A stamp-sized patch collects static electricity from the skin and uses it to power small devices.

Photo courtesy of the National University of Singapore

Photo courtesy of the National University of Singapore

A future world where cellphones don’t rely on batteries — the ones that always seem to die at the absolute worst possible moment — sounds rather idyllic. This fantasy might not be too far off. Turns out, human skin can power technology.

Researchers from the National University of Singapore have created a flexible sensor that sticks to the arm or neck and uses static electricity to power itself.

Picturing the affects of static electricity might bring to mind images of bundled clothes out of a dryer or hair standing on end from rubbing it with a balloon. These annoyances or alternative hairstyles are a result of what’s called the triboelectric effect. It’s a big word that means certain materials gain an electric charge through frictive contact.

In this case, human skin and the tiny device made up of silicon pillars and a gold plate create the friction, and thus the charge. Engineer Chengkuo Lee and his team designed the generator to harness the charge to turn mechanical energy into electrical energy.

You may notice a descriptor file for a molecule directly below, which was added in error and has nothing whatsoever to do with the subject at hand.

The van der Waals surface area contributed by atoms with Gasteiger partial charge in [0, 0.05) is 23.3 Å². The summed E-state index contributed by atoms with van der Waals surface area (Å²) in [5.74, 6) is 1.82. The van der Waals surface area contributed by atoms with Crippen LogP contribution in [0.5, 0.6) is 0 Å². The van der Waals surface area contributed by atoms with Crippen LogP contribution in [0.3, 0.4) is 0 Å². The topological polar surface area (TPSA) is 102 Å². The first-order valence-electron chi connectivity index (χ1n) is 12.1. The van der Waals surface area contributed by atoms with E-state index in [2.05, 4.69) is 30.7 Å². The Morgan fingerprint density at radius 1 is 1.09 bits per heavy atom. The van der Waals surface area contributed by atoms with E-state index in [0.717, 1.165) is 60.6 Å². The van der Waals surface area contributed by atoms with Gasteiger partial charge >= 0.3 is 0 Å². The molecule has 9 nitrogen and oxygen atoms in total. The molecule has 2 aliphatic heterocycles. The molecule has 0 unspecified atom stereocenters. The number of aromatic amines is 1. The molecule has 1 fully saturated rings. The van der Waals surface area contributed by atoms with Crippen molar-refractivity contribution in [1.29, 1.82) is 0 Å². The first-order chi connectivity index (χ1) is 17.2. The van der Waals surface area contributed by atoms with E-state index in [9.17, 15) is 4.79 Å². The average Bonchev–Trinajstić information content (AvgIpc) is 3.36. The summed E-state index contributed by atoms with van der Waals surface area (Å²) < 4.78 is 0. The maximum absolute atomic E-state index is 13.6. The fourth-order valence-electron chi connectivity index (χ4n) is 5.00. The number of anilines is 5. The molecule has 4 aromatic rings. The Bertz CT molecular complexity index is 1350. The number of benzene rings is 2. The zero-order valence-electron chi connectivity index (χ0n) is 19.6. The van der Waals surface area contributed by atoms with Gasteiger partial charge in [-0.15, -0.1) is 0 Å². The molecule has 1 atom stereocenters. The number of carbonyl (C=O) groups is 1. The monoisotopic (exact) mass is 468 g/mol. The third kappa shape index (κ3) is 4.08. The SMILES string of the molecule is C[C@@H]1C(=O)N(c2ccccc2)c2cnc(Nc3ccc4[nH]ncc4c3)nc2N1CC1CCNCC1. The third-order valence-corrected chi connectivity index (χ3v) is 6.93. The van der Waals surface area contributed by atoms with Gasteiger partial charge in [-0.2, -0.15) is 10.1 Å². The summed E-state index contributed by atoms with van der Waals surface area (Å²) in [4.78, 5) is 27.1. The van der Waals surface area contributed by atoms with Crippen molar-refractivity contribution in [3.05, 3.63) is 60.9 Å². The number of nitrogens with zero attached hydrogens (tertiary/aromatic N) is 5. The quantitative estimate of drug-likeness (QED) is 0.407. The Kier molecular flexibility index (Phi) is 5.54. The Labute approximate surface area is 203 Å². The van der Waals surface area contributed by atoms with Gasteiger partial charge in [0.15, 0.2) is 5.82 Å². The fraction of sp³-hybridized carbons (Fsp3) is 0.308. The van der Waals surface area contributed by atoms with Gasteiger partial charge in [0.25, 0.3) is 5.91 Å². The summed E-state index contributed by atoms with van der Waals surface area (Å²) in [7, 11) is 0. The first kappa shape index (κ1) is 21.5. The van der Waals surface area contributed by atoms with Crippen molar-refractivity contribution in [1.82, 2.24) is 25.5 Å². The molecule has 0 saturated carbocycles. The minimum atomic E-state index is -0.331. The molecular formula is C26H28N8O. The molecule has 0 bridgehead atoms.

In its current form, the patch works on its own as a wearable sensor to track activity, with the ability to power additional small devices that would ordinarily require a battery. The little sensors pack a powerful punch. A little tap delivers up to 90 volts capable of powering as many as 12 LED lights, according to IEEE Spectrum.

Don’t go tossing all your batteries just yet. The patch is still in its earliest stages of development, but researchers are confident that they can design a similar device for larger electronics. So charging cellphones with a little skin rub down, may be more than just a pipe — albeit bizarre — dream.